How do you treat a child with bypolar disorder?

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"I know I need to be on medication. Whatever. I'll go once a month or once every two months to the fricking psychiatrist." - Erin

"Like one of the pills I was so shaky on, oh my god, I'm like, 'Uuuuh.'" - Athena

"Thanks to the pills I'm taking, I'm really good at picking out when I'm feeling depressed or feeling hyper so I can just say, 'Ok, I'm feeling depressed or feeling hyper,' and they can help me out." - Eric

"They'll take me off medication and put me on new stuff, and I'll get violent, and I have bad reactions to medication. I don't even remember all the stuff I've tried, but a lot of it makes me pretty psychotic." - Erin

Once a family gets a diagnosis of bipolar, even the experts aren't sure what to do about it. Psychiatrist Linda Zamvil begins by trying out different mood stabilizers such as trileptol, lithium, or seraquil.

"I, like most doctors, use sometimes a lot of trial and error, and you have to tell families that from the beginning," says Zamvil.

The problem is that psychiatric drugs, like most drugs, have never been tested in children for a variety of logistical and ethical reasons. That creates a dilemma: children have distinct metabolisms and react differently to medication, so kids become pharmaceutical guinea pigs.

"I am looking at my 11 year old child and thinking, 'I am going to be putting these chemicals in my child's system,'" says Conni Rancke. "I think part of it was, we were still reeling from the diagnosis. But part of it was to try the most benign approach possible, to tamper as little as possible with this young growing body."

Psychiatrist Demitri Papolos, author of The Bipolar Child, says parents like Conni Rancke should be cautious. The FDA has warned that some anti-depressants can lead to suicidal tendencies in youth. Dr. Papolos says children who are prone to mania are especially vulnerable.

"Unfortunately for many of these kids," says Papolos, "when you put a child on stimulants or on antidepressants, you can make the course of the illness worse."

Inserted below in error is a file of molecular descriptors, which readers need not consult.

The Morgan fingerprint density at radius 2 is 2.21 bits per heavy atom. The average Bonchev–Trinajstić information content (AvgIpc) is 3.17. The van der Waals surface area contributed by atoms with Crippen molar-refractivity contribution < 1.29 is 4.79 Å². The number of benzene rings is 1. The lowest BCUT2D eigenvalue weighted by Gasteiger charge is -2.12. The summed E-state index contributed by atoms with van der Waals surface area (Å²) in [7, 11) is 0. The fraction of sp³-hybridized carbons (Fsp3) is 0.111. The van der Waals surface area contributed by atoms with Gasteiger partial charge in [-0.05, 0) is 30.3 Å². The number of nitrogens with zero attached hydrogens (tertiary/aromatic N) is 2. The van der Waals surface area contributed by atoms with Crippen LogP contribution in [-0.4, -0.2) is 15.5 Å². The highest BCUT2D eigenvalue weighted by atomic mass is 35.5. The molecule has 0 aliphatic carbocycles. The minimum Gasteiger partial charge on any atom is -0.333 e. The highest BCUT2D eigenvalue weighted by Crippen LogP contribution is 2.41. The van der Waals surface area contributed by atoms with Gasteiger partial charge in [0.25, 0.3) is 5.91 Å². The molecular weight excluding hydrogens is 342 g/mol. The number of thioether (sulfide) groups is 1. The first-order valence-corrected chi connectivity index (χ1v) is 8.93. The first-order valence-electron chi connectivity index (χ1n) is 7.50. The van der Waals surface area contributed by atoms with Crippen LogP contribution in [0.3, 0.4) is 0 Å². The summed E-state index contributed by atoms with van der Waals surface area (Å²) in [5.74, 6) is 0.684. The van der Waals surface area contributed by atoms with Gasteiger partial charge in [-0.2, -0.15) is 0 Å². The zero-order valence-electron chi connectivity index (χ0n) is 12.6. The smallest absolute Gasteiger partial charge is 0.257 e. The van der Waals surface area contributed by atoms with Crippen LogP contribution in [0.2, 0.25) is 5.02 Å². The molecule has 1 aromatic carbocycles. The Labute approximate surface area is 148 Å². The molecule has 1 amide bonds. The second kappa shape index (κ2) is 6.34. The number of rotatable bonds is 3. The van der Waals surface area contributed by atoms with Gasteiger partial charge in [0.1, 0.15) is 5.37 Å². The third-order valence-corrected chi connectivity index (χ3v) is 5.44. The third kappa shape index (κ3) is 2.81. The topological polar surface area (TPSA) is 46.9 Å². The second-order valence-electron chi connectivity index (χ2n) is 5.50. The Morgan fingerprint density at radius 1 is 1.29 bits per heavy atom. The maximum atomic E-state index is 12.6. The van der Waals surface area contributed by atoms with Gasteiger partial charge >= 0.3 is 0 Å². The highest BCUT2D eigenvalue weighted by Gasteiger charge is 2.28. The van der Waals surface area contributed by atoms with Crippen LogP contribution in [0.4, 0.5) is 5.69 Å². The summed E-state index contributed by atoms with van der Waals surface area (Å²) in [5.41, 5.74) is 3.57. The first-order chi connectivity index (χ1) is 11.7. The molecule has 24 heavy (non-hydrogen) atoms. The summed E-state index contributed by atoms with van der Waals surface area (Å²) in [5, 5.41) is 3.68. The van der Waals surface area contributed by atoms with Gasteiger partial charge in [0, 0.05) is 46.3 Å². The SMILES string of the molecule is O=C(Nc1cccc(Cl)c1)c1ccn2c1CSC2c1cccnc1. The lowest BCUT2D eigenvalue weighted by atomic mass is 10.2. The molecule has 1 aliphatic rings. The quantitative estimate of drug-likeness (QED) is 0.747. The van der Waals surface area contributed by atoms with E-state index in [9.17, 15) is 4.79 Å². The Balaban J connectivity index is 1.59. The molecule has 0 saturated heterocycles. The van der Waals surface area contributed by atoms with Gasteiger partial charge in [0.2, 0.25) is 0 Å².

For the first time, the National Institutes of Health are sponsoring a drug trial to treat bipolar disorder in children, focusing on anti-psychotic medications.

"We're seeing a child who can't function in any sphere of life," says Dr. Barbara Geller, lead researcher for the trial. "Many of them have written notes of how they will kill themselves, of where they want to be buried. So that you are weighing these factors, what the child looks like, against the risks of the medication."

Geller is hoping to find a regimen that could actually stop the illness from progressing. Meanwhile, Dr. David Miklowitz of the University of Colorado is one of the few researchers looking at the benefits of talk therapy.

"When I started in this field doing work on bipolar in early 80s," says Miklowitz, "it was all medications. That's all anyone talked about. I think the zeitgeist is changing and psychiatrists are realizing this is a difficult illness to cope with, and that the medications are going to be more effective if delivered in conjunction with therapy."

Miklowitz uses a method he calls family psycho-education. He first tries to educate families about the disorder, then help them communicate calmly with each other - solving problems without moods escalating.

"Really the view in traditional family therapy is that the disorder reflects a dysfunctional family," says Miklowitz. "And we don't believe that about bipolar disorder. This is a biologically based illness, and the family is doing its best to cope, and our job, as we see it, is to help the family find the most effective way to cope."

Continue to part 3

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